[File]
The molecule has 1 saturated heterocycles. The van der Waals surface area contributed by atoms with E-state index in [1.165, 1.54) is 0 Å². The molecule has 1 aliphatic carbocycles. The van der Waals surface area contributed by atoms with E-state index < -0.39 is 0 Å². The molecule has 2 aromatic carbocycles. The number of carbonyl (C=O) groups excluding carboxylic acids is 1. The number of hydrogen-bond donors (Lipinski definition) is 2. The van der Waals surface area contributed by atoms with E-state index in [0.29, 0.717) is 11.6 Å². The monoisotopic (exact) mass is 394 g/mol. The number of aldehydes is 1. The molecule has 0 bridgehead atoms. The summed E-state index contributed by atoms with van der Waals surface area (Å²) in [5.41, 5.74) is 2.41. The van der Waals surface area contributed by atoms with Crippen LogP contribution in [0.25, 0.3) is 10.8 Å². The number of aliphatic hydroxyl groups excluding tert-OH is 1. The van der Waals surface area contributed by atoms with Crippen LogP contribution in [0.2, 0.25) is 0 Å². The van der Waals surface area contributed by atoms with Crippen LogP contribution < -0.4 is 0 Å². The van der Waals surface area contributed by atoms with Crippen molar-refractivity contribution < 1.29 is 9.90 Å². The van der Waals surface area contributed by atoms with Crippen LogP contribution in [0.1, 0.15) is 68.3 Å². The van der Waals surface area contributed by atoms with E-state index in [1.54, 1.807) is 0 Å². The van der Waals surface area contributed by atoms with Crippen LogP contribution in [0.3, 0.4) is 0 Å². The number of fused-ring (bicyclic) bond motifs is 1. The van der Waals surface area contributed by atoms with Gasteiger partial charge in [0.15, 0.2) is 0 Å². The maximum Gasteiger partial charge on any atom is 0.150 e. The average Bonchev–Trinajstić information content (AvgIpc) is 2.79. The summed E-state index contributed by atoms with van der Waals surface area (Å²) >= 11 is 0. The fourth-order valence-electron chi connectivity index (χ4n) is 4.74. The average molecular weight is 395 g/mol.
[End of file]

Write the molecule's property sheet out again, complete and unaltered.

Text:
The molecule has 1 saturated heterocycles. The van der Waals surface area contributed by atoms with E-state index in [1.165, 1.54) is 0 Å². The molecule has 1 aliphatic carbocycles. The van der Waals surface area contributed by atoms with E-state index < -0.39 is 0 Å². The molecule has 2 aromatic carbocycles. The number of carbonyl (C=O) groups excluding carboxylic acids is 1. The number of hydrogen-bond donors (Lipinski definition) is 2. The van der Waals surface area contributed by atoms with E-state index in [0.29, 0.717) is 11.6 Å². The monoisotopic (exact) mass is 394 g/mol. The number of aldehydes is 1. The molecule has 0 bridgehead atoms. The summed E-state index contributed by atoms with van der Waals surface area (Å²) in [5.41, 5.74) is 2.41. The van der Waals surface area contributed by atoms with Crippen LogP contribution in [0.25, 0.3) is 10.8 Å². The number of aliphatic hydroxyl groups excluding tert-OH is 1. The van der Waals surface area contributed by atoms with Crippen LogP contribution in [0.2, 0.25) is 0 Å². The van der Waals surface area contributed by atoms with Crippen LogP contribution < -0.4 is 0 Å². The van der Waals surface area contributed by atoms with Crippen molar-refractivity contribution < 1.29 is 9.90 Å². The van der Waals surface area contributed by atoms with Crippen LogP contribution in [0.1, 0.15) is 68.3 Å². The van der Waals surface area contributed by atoms with E-state index in [1.54, 1.807) is 0 Å². The van der Waals surface area contributed by atoms with Crippen LogP contribution in [0.3, 0.4) is 0 Å². The number of fused-ring (bicyclic) bond motifs is 1. The van der Waals surface area contributed by atoms with Gasteiger partial charge in [0.15, 0.2) is 0 Å². The maximum Gasteiger partial charge on any atom is 0.150 e. The average Bonchev–Trinajstić information content (AvgIpc) is 2.79. The summed E-state index contributed by atoms with van der Waals surface area (Å²) >= 11 is 0. The fourth-order valence-electron chi connectivity index (χ4n) is 4.74. The average molecular weight is 395 g/mol.